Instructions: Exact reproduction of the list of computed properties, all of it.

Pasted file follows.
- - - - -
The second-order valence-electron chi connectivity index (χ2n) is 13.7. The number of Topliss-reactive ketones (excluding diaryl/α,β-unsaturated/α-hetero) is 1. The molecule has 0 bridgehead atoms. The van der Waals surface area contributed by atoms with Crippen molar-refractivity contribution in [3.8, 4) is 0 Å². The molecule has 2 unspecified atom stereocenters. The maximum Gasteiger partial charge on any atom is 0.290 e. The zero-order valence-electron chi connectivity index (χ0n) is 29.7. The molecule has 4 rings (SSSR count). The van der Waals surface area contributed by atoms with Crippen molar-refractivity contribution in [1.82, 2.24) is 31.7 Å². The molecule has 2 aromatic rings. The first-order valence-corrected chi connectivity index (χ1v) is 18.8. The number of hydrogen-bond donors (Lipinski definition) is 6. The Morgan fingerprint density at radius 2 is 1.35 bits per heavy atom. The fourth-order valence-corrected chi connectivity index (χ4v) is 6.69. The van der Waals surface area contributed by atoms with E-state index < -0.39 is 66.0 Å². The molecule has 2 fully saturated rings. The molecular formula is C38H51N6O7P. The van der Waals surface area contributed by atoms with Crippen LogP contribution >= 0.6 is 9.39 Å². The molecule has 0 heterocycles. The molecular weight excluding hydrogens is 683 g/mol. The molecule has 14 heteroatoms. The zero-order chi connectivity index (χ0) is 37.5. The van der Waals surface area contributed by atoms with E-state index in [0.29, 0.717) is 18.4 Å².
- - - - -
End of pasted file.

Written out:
The second-order valence-electron chi connectivity index (χ2n) is 13.7. The number of Topliss-reactive ketones (excluding diaryl/α,β-unsaturated/α-hetero) is 1. The molecule has 0 bridgehead atoms. The van der Waals surface area contributed by atoms with Crippen molar-refractivity contribution in [3.8, 4) is 0 Å². The molecule has 2 unspecified atom stereocenters. The maximum Gasteiger partial charge on any atom is 0.290 e. The zero-order valence-electron chi connectivity index (χ0n) is 29.7. The molecule has 4 rings (SSSR count). The van der Waals surface area contributed by atoms with Crippen molar-refractivity contribution in [1.82, 2.24) is 31.7 Å². The molecule has 2 aromatic rings. The first-order valence-corrected chi connectivity index (χ1v) is 18.8. The number of hydrogen-bond donors (Lipinski definition) is 6. The Morgan fingerprint density at radius 2 is 1.35 bits per heavy atom. The fourth-order valence-corrected chi connectivity index (χ4v) is 6.69. The van der Waals surface area contributed by atoms with E-state index < -0.39 is 66.0 Å². The molecule has 2 fully saturated rings. The molecular formula is C38H51N6O7P. The van der Waals surface area contributed by atoms with Crippen LogP contribution >= 0.6 is 9.39 Å². The molecule has 0 heterocycles. The molecular weight excluding hydrogens is 683 g/mol. The molecule has 14 heteroatoms. The zero-order chi connectivity index (χ0) is 37.5. The van der Waals surface area contributed by atoms with E-state index in [0.29, 0.717) is 18.4 Å².